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Tuesday, March 1, 2011

What's Wrong With Anthropology Students?


I'll tell you!

In a classroom of over 30 people, who are all upper-division anthropology students NOT A SINGLE PERSON (including the professor! for fuck's sake!) could define the word: culture.

Meanwhile Franz Boas is rolling in his grave.


Yes, this is a serious problem. This is the kind of stupidity I have to deal with day by day at my university. Sometimes I don't feel like I'm even in college, because too often I have to watch as my peers and professors continue to act completely idiotic.

By the way, for your information, the definition of culture is: humanity's extra-somatic means of adaptation.

(However, my professor was unable to comprehend this, and actually needed me to define extra-somatic for him -- only he couldn't understand the definition. Same problem occurred when I defined "theory" for him. Using the word "framework" in a definition apparently makes him become super-literal.)

Y'know, this really makes it so much easier to believe that our country is getting stupider. When students can't define the subjects they study, and professors don't understand metaphors or nuance. This is the kind of place where damn dumb shit is definitely going down.

As for me, I can't help but shake my head and keep it moving.



Cheers

6 footnotes:

Mira said...

Wait a second, Zek.

Boas' definition of culture, or anybody else's for that matter, is just that... A definition of culture. It's not absolute. It's not "true" in any objective sense of the word.

Plus, I am sure you are aware of the fact European and American authors usually have pretty different ideas on what culture actually means, and, as far as I know, they still haven't reached a consensus on that one.

In short, nobody knows what culture actually IS. I know this is a paradox, since culture is, arguably, a single most important anthropological term. But to quote Thad, anthropologists don't know what culture is; however, they know what culture ISN'T.

So I am shocked you are expecting students, or even professors, to know a definition of something that is still not defined.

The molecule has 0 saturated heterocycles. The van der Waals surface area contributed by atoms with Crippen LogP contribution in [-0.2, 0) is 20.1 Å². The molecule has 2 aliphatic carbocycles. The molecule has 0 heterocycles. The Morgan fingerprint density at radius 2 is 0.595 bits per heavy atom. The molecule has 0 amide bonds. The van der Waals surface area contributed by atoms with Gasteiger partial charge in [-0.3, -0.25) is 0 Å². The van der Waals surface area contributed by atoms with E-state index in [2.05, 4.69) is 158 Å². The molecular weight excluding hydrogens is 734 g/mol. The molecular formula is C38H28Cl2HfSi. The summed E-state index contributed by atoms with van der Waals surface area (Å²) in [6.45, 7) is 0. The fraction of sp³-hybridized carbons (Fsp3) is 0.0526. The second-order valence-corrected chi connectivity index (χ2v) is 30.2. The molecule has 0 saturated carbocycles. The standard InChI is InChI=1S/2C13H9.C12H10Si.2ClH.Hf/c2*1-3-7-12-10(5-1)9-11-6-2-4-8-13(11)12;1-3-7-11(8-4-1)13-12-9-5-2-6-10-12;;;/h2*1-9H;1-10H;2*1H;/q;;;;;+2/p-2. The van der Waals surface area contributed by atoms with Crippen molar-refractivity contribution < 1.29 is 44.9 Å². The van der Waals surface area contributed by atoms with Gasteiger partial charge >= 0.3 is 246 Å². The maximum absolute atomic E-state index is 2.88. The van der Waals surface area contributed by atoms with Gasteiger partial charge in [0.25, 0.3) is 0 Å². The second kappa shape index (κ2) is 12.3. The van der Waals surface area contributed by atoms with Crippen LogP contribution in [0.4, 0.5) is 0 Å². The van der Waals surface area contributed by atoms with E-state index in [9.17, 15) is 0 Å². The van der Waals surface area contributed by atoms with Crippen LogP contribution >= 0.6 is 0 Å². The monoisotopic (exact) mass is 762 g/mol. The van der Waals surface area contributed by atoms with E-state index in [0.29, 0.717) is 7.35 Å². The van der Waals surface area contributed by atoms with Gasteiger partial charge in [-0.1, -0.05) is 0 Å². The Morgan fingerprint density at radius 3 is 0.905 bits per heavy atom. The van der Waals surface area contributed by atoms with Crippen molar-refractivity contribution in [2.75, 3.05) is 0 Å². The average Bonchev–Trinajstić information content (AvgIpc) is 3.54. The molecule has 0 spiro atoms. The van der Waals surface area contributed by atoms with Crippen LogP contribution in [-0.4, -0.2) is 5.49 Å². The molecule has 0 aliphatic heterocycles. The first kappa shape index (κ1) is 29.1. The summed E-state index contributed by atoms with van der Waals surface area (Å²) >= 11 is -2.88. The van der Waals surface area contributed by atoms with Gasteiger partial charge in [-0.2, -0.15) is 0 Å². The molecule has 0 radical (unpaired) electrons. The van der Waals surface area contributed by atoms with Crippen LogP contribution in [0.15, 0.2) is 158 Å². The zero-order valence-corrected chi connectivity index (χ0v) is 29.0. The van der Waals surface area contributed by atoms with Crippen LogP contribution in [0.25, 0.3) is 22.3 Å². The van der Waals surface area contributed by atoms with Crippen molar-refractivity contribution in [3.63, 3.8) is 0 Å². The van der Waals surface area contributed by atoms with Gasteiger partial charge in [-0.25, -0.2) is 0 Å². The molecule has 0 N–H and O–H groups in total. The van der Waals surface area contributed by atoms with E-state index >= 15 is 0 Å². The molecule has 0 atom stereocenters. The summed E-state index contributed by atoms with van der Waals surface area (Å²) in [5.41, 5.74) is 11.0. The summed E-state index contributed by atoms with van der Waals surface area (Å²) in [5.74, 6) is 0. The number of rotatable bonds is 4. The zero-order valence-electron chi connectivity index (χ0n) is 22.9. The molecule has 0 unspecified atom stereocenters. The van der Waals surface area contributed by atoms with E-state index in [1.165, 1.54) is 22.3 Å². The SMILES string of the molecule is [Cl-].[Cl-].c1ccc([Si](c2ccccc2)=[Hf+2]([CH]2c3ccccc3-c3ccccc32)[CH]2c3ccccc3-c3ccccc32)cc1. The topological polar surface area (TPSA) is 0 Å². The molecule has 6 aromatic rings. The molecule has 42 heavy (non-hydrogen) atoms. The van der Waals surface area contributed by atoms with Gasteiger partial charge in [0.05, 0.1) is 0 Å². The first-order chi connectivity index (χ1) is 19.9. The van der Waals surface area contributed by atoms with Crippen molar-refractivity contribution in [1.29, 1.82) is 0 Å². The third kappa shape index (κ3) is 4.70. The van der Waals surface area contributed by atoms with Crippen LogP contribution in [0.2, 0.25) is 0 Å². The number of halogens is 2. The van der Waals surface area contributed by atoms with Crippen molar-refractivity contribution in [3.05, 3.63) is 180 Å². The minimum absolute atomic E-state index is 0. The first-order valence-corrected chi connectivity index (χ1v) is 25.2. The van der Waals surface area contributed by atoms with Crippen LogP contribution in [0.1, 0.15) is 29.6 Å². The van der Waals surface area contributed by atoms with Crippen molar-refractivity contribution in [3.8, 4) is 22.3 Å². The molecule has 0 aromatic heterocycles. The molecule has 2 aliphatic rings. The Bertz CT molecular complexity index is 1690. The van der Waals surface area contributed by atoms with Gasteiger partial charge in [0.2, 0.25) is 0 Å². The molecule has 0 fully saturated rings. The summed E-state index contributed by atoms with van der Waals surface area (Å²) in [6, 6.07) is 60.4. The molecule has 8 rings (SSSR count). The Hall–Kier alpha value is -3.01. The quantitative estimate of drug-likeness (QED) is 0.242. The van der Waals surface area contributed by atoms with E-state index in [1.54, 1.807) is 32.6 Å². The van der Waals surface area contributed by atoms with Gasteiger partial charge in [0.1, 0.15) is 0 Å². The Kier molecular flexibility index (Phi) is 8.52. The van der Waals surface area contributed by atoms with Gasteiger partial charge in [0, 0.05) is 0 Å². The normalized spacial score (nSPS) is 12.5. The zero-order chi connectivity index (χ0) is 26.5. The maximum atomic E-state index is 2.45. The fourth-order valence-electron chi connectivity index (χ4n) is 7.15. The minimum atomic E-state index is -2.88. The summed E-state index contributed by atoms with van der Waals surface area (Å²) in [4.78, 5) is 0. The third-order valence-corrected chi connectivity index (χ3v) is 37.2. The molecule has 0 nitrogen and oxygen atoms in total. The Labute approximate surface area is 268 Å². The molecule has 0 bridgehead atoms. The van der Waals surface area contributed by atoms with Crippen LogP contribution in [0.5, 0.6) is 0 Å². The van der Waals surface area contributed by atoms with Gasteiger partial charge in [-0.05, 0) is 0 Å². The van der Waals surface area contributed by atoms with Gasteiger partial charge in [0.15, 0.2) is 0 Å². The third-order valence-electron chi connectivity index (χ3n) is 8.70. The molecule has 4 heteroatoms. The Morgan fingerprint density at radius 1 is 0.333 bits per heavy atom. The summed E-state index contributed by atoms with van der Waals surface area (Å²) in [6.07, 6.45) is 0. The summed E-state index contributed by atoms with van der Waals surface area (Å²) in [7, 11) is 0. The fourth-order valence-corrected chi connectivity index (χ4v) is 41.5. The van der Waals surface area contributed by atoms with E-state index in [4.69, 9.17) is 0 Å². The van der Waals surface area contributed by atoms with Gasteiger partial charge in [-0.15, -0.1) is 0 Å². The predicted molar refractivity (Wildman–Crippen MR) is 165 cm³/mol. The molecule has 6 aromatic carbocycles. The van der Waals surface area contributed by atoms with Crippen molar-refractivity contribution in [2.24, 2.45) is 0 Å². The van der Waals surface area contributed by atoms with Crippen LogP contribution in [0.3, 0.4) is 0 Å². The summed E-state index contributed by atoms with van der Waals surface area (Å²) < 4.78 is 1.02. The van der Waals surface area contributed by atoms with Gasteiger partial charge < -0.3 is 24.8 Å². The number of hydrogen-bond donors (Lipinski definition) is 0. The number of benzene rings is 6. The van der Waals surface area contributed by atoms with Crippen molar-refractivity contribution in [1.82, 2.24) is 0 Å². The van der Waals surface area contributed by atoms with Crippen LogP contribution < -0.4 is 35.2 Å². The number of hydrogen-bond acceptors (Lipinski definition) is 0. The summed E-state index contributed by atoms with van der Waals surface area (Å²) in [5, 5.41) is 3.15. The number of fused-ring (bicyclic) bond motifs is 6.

By the way, for your information, the definition of culture is: humanity's extra-somatic means of adaptation.

Eh. Not really. It's just ONE of the ways you can look at it.

Zek J Evets said...

@Mira: You raise some good points, but the fact remains that my professors and fellow students were unable to successfully define culture. Not even on an individual basis.

Besides, the provided definition does kinda cover a broad sweep. It basically says culture isn't genetic, and that's about it.

Yeah, the term is hot contested, but I still expect better of anthropologists. This isn't an introductory course; this is an advanced ethnographic methods course. Because I expect people to be able to define something they want to study, even if that definition is only a personal one. But sitting there with blank faces and awkward silence? Bleh!

I'm curious now though. What is the commonly used European definition(s) of culture?

Mira said...

Well, it all depends on the school of thought. Europeans and Americans often had a different ideas about what culture is, depending on the most popular paradigm that was "in" (for example, Levi-Strauss' structuralism was more popular in Europe, particularly France).

There's no dominant paradigm at the moment, I believe. My professors are quite diverse when it comes to this, but I've noticed many have a soft spot for postmodernism.

All in all, current definitions of culture tend to go along the lines of culture as a symbolic system and the whole Geertzian Theory.